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DJM's Chevy Colorado Lowering Kit Installation

Chevy Colorado
The bold lines of the Chevy Colorado and GMC Canyon are just screaming to be modified. From the angled flare of the fenders to the aggressive sneer of the front end, these trucks are real lookers right off the lot. But, as with most stock trucks, the factory ride height is just way too tall for our taste. That's why we decided to get in touch with our friends at DJM Suspension.  They would help us to turn our ordinary Chevy Colorado into a road-hugging, mid-sized masterpiece.

The Kit
The guys at DJM Suspension recommend their new 3/4 drop kit. In addition to the great new stance, this kit was also designed to improve the handling of our Colorado. Bringing the truck down 3" in the front and 4" in the rear lowers the center of gravity and provides flatter, more even cornering. Best of all, this kit is easy to install and all of the new components can be bolted on in a single afternoon using common hand tools - read on.

Determined to preserve the smooth ride quality of the Colorado, the engineers at DJM went with a lower control arm setup to drop the front of the vehicle. The new lower control arms re-use the factory coil springs.  By not swapping out the original springs, you keep the spring rate intact and maintain factory ride quality. 

For the rear of the truck, DJM manufactured a stronger, all-steel lowering block kit. DJM recommends the use of steel blocks in favor of aluminum blocks on most mid to full-size trucks and SUVs with rear leaf springs. To finish off this kit, DJM includes their specially-designed Cal-Max SuperShox for the rear of the truck to provide a little extra travel and a smoother ride.

The Installation
To see how this kit goes on we paid a visit to DJM where company president, Jeff Ullmann, walked us through the installation on their own crew-cab Colorado. Jeff starts by measuring the factory ride height at both the front and rear wheels. The truck measures 19-1/2" in the front and 20-1/2" in the rear (note: ride height is measured from the center of the wheel to the fender lip).

After removing the front wheels, Jeff must first disconnect the tie rod ends and brake calipers. The sway bar and end links are unbolted and the lower ball joint nuts are removed. The spindles are then disconnected from the lower ball joint and the entire factory lower control arm is removed. The ball joints are then removed from the factory arms and reinstalled onto the new DJM lower control arm. Finally, the DJM control arms are bolted into place and the front suspension is reassembled.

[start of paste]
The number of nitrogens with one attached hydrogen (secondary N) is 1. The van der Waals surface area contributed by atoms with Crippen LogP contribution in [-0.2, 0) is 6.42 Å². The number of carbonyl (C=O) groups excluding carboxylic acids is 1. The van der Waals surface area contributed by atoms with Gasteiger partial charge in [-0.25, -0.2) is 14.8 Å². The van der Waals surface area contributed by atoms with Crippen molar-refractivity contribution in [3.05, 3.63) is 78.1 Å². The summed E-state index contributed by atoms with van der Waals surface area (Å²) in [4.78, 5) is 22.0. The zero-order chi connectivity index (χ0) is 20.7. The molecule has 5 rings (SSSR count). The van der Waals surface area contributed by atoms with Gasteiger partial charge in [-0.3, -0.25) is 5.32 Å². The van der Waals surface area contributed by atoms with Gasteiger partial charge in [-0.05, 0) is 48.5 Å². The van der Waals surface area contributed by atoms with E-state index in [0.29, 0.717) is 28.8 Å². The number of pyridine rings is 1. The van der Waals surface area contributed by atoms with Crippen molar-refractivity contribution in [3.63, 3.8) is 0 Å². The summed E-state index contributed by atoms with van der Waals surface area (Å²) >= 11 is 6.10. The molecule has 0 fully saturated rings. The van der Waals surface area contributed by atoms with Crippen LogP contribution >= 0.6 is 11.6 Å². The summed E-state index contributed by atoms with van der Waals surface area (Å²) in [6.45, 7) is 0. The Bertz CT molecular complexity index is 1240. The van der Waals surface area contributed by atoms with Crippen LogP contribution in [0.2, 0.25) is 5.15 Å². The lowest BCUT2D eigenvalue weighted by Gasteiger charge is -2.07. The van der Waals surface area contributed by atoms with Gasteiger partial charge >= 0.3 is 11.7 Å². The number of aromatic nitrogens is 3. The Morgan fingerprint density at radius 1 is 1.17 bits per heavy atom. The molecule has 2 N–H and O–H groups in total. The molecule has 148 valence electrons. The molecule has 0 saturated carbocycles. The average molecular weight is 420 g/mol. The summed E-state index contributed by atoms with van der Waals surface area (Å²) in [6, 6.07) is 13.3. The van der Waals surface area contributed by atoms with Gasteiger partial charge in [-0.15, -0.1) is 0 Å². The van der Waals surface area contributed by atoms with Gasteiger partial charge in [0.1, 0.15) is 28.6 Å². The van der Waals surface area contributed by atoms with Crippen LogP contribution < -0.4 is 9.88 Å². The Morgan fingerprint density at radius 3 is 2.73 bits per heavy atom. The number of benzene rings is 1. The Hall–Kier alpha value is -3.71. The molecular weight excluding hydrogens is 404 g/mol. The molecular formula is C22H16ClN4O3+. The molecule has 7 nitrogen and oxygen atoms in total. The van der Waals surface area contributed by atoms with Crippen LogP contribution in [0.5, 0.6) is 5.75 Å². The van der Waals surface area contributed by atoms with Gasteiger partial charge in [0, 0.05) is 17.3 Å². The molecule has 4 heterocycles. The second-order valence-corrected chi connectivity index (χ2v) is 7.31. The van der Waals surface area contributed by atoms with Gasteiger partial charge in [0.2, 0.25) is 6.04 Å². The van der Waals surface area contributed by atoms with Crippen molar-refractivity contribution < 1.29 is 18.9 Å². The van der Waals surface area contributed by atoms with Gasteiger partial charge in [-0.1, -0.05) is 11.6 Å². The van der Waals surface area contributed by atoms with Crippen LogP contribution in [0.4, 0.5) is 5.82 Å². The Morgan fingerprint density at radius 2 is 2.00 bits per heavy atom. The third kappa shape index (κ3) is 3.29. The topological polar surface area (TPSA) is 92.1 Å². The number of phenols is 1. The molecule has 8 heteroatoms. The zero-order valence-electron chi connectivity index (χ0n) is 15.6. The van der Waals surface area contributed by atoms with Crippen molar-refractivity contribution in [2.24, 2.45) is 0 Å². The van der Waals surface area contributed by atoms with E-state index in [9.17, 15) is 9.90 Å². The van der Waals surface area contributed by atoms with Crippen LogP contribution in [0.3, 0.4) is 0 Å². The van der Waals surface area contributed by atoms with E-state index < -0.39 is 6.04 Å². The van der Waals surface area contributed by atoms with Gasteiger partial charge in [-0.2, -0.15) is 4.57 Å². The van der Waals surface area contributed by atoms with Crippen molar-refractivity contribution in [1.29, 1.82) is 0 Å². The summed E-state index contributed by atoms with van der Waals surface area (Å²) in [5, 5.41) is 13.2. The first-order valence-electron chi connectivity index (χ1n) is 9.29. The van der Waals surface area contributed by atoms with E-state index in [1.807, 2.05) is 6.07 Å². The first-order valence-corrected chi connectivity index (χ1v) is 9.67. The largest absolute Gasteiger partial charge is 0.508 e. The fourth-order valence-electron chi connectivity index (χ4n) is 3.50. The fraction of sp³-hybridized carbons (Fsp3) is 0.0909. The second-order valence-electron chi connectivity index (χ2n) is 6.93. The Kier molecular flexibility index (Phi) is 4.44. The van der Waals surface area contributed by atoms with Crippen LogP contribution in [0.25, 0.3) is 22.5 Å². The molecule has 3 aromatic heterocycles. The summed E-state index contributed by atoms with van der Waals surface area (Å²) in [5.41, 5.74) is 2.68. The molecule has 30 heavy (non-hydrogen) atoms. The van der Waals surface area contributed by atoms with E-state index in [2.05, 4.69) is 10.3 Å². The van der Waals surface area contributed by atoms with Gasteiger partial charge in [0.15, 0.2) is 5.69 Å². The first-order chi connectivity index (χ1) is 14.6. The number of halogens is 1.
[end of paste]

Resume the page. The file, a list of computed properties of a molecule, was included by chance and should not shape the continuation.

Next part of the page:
Next, we move to the rear of the truck. Working one side at a time, Jeff first removes the rear shock bolts and U-bolts to free up the spring plates. The lowering blocks are then positioned between the leaf springs and spring plates. The new, longer U-bolts and hardware are bolted into place to secure the spring packs. Finally, Jeff taps each part to be certain everything is seated properly before thoroughly torquing all of the bolts back to factory specs.

With the suspension all bolted in place, the truck is taken off the lift for final measurement. The tape reveals that the front and rear both sit at 16-1/2"; a full 3" lower in the front and 4" lower in the rear. Thanks to Jeff and the guys at DJM Suspension we now know what we've got to do to give our Chevy Colorado the same road-hugging, leveled-out stance.

Chevy Colorado strut bolt
1. DJM Suspension president, Jeff Ullmann, records the stock rear ride height, measured from the center of the wheel to the fender lip, at 20-1/2".
Spindle and lower ball joint
2. The front height measured at 19-1/2".
Chevy Colorado strut bolt
3. Jeff begins the front install by disconnecting the tie rod end.
Spindle and lower ball joint
4. The factory sway bar and end links are unbolted.
Chevy Colorado strut bolt
5. The lower ball joint nut is removed.
Spindle and lower ball joint
6. The strut bolt is removed.
Spindle and lower ball joint
7. The spindle is disconnected from the lower ball joint.
control arm
8. The stock control arm is removed.
Stock joint installed on DJM Suspension control arm
9. The stock ball joint is installed onto the new DJM control arm.
DJM control arm installation
10. The new DJM control arm is then installed onto the truck.
Pressure to tie rod
11. To complete the install, Jeff applies a small amount of pressure to the tie rod because the lock nut requires pressure to tighten.
Remove U bolts on Chevy
12. On to the rear of the truck, Jeff starts by removing the "U" bolt nuts to free up the spring plate.
Bushing
13. Jeff then selects the correct bushing to fit the "fab" steel block correctly.
Lowering block and leaf spring
14. The lowering block is positioned onto the leaf spring.
U bolts
15. The new, longer "U" bolts and hardware are installed to secure the blocks in place.
check parts
16. He then taps each part to be certain the parts are seated properly before thoroughly tightening the bolts.
rear shocks
17. The rear shocks are bolted in place.
ride height
18. Measurement of the ront ride height after the modification shows 16-1/2", a three inch drop.

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